Salvaging the Style of Frei Aber Einsam in the music of Brahms: Proposing a Historically Informed Performance Practice for the Three Sonatas for Violin and Piano of Johannes Brahms, Opp. 78, 100, and 108
Date of Graduation
College of Creative Arts
Evan A. MacCarthy
This thesis explores scholarship relevant to assembling a historically informed performance practice of Brahms’s three Violin Sonatas, Opp. 78, 100, and 108 in the nineteenth-century Germanic violin tradition of which, Joseph Joachim was its greatest proponent. This inquiry, which primarily examines surviving evidence of Joachim, his pedagogical ilk, and the circle of Brahms, engages with a variety of 19th and early 20th century Germanic musical and textual evidence, including nineteenth-century musical editions, correspondence and other archival materials, and early recorded performances to propose a historically informed style. In presenting this historiography of materials relevant to forming a historically informed interpretation of these sonatas as well as presenting lacunae in the field, the value of this endeavor becomes evident.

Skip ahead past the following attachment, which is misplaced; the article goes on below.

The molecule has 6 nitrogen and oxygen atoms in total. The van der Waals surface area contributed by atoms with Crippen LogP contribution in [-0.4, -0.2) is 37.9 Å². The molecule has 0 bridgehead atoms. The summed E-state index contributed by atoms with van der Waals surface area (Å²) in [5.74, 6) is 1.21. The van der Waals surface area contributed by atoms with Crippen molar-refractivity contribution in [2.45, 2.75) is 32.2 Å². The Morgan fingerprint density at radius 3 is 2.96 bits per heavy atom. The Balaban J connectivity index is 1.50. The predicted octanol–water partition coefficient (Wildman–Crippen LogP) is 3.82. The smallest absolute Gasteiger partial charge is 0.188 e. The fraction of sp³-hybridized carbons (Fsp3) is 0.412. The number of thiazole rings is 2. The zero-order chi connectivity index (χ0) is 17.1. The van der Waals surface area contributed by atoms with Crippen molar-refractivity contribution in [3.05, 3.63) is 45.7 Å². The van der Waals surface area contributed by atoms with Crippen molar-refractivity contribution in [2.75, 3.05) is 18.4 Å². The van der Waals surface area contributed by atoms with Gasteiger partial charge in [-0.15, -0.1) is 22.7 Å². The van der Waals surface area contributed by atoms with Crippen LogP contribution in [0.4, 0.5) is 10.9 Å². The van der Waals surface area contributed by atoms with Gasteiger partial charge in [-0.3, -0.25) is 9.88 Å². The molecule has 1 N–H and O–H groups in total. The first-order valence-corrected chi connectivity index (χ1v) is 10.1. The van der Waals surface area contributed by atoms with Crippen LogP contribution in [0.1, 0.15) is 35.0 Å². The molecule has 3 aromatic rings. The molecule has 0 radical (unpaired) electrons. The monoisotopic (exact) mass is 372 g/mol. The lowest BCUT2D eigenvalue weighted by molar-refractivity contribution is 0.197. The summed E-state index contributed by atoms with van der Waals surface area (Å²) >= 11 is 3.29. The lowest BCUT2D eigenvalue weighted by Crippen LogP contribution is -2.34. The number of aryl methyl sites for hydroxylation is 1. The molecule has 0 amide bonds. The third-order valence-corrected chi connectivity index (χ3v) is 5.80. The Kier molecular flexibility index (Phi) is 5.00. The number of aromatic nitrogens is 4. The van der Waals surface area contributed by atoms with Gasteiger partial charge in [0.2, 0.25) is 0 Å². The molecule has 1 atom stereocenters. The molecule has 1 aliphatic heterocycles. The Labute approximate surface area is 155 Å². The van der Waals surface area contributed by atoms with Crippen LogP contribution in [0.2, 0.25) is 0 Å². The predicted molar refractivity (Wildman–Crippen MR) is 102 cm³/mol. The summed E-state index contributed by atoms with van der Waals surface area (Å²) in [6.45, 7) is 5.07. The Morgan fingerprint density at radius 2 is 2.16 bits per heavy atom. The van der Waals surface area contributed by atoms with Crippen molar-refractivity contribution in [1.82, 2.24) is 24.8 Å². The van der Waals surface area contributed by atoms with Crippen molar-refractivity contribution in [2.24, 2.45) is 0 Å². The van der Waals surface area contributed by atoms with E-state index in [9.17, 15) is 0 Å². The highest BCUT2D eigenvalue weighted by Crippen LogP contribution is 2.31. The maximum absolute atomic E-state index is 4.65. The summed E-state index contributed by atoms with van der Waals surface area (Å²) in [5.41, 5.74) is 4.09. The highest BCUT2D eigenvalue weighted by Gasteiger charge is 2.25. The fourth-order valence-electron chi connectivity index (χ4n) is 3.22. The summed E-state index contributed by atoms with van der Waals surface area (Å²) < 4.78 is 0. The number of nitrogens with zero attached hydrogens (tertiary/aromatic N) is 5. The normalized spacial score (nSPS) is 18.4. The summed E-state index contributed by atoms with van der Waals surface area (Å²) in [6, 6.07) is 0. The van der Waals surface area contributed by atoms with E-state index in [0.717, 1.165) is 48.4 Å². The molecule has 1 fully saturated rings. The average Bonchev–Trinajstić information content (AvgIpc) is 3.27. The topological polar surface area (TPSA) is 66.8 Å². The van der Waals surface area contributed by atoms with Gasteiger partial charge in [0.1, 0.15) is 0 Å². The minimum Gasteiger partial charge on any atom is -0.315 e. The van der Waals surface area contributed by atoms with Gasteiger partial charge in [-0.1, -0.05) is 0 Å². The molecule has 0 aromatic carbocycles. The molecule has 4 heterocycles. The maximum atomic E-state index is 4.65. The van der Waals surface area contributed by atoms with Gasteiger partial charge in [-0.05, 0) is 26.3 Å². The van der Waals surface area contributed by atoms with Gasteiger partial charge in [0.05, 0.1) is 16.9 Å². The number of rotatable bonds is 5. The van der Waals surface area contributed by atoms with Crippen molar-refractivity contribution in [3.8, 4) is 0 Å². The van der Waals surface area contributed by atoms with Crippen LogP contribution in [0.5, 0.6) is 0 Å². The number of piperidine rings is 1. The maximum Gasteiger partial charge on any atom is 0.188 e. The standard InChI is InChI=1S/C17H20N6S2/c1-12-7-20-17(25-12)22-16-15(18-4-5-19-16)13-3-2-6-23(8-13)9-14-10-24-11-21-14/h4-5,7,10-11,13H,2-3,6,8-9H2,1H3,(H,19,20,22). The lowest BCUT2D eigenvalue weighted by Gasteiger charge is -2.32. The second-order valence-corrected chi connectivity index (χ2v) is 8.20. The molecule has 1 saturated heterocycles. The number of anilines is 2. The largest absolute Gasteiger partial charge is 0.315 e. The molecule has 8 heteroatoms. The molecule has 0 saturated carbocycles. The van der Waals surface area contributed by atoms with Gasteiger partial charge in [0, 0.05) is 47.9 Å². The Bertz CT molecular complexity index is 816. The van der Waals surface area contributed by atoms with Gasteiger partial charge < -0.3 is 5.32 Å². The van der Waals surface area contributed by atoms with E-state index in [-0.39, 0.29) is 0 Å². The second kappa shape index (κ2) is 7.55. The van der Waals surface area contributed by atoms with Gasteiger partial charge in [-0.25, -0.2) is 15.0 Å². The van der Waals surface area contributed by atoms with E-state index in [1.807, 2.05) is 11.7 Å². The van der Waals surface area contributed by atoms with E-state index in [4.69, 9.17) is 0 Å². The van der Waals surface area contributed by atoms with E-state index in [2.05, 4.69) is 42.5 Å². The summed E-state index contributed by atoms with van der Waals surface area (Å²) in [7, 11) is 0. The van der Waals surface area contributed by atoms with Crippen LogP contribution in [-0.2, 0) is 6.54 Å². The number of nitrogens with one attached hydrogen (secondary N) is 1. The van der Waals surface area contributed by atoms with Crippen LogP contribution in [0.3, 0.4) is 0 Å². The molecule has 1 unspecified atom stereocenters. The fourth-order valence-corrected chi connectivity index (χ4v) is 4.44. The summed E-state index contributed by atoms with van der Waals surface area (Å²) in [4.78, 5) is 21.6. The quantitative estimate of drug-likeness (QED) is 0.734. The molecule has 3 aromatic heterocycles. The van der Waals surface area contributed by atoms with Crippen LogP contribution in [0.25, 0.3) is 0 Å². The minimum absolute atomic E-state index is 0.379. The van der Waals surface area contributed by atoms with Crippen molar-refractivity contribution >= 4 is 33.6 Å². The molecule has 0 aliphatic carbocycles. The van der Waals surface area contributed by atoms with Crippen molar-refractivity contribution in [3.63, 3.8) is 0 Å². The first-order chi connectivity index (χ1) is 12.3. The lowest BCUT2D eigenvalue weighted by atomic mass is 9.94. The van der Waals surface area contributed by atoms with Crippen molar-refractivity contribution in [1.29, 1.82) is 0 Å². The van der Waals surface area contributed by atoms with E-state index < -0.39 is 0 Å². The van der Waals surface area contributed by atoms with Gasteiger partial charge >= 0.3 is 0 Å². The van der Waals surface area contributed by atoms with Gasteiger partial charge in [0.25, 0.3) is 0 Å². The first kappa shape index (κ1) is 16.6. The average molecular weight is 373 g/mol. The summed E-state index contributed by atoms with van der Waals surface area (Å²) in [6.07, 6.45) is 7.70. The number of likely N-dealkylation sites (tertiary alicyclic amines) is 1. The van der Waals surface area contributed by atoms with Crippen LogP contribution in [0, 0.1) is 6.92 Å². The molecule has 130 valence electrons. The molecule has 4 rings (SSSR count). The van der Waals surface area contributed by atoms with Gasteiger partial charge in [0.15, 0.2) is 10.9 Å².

Ducreay, Phillip Alexander, "Salvaging the Style of Frei Aber Einsam in the music of Brahms: Proposing a Historically Informed Performance Practice for the Three Sonatas for Violin and Piano of Johannes Brahms, Opp. 78, 100, and 108" (2018). Graduate Theses, Dissertations, and Problem Reports. 7494.